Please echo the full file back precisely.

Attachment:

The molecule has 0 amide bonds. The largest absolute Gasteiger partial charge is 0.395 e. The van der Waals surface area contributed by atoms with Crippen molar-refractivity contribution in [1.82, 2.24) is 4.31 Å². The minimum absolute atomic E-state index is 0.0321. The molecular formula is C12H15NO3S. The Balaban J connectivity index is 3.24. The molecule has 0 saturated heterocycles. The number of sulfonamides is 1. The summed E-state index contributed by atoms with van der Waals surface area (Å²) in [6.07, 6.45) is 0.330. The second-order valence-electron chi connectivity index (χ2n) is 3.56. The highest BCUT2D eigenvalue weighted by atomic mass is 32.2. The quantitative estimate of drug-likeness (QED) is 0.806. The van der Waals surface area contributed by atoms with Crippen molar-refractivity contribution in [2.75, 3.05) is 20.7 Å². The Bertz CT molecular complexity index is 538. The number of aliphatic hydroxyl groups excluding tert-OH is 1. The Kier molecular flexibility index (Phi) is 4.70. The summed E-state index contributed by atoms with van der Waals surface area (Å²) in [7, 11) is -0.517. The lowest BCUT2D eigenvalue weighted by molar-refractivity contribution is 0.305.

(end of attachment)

The molecule has 0 amide bonds. The largest absolute Gasteiger partial charge is 0.395 e. The van der Waals surface area contributed by atoms with Crippen molar-refractivity contribution in [1.82, 2.24) is 4.31 Å². The minimum absolute atomic E-state index is 0.0321. The molecular formula is C12H15NO3S. The Balaban J connectivity index is 3.24. The molecule has 0 saturated heterocycles. The number of sulfonamides is 1. The summed E-state index contributed by atoms with van der Waals surface area (Å²) in [6.07, 6.45) is 0.330. The second-order valence-electron chi connectivity index (χ2n) is 3.56. The highest BCUT2D eigenvalue weighted by atomic mass is 32.2. The quantitative estimate of drug-likeness (QED) is 0.806. The van der Waals surface area contributed by atoms with Crippen molar-refractivity contribution in [2.75, 3.05) is 20.7 Å². The Bertz CT molecular complexity index is 538. The number of aliphatic hydroxyl groups excluding tert-OH is 1. The Kier molecular flexibility index (Phi) is 4.70. The summed E-state index contributed by atoms with van der Waals surface area (Å²) in [7, 11) is -0.517. The lowest BCUT2D eigenvalue weighted by molar-refractivity contribution is 0.305.